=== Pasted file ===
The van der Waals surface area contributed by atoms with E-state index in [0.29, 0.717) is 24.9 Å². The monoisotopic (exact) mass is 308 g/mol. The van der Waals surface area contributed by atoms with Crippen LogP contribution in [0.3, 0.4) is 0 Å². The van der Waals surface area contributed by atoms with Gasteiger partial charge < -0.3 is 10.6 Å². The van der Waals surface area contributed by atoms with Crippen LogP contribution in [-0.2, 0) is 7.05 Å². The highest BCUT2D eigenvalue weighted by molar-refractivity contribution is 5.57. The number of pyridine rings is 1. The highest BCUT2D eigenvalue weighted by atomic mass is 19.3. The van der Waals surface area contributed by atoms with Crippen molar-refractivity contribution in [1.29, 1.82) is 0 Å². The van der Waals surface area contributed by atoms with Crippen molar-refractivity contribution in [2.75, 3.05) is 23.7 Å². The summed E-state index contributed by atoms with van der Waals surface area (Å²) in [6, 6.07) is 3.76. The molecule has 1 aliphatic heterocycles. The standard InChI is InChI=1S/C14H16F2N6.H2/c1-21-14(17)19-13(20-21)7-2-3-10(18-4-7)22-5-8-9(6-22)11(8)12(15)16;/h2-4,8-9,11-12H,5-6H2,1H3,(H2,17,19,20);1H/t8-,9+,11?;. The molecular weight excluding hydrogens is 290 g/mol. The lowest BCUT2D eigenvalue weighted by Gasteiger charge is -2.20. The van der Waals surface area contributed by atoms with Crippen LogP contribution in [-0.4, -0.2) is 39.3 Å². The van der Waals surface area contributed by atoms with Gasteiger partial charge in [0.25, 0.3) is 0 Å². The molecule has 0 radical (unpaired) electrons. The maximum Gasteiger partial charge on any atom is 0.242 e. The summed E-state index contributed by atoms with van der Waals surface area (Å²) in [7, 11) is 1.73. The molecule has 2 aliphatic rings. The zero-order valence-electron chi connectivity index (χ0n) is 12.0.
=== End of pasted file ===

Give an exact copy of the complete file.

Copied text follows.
The van der Waals surface area contributed by atoms with E-state index in [0.29, 0.717) is 24.9 Å². The monoisotopic (exact) mass is 308 g/mol. The van der Waals surface area contributed by atoms with Crippen LogP contribution in [0.3, 0.4) is 0 Å². The van der Waals surface area contributed by atoms with Gasteiger partial charge < -0.3 is 10.6 Å². The van der Waals surface area contributed by atoms with Crippen LogP contribution in [-0.2, 0) is 7.05 Å². The highest BCUT2D eigenvalue weighted by molar-refractivity contribution is 5.57. The number of pyridine rings is 1. The highest BCUT2D eigenvalue weighted by atomic mass is 19.3. The van der Waals surface area contributed by atoms with Crippen molar-refractivity contribution in [1.29, 1.82) is 0 Å². The van der Waals surface area contributed by atoms with Crippen molar-refractivity contribution in [2.75, 3.05) is 23.7 Å². The summed E-state index contributed by atoms with van der Waals surface area (Å²) in [6, 6.07) is 3.76. The molecule has 1 aliphatic heterocycles. The standard InChI is InChI=1S/C14H16F2N6.H2/c1-21-14(17)19-13(20-21)7-2-3-10(18-4-7)22-5-8-9(6-22)11(8)12(15)16;/h2-4,8-9,11-12H,5-6H2,1H3,(H2,17,19,20);1H/t8-,9+,11?;. The molecular weight excluding hydrogens is 290 g/mol. The lowest BCUT2D eigenvalue weighted by Gasteiger charge is -2.20. The van der Waals surface area contributed by atoms with Crippen LogP contribution in [-0.4, -0.2) is 39.3 Å². The van der Waals surface area contributed by atoms with Gasteiger partial charge in [0.25, 0.3) is 0 Å². The molecule has 0 radical (unpaired) electrons. The maximum Gasteiger partial charge on any atom is 0.242 e. The summed E-state index contributed by atoms with van der Waals surface area (Å²) in [7, 11) is 1.73. The molecule has 2 aliphatic rings. The zero-order valence-electron chi connectivity index (χ0n) is 12.0.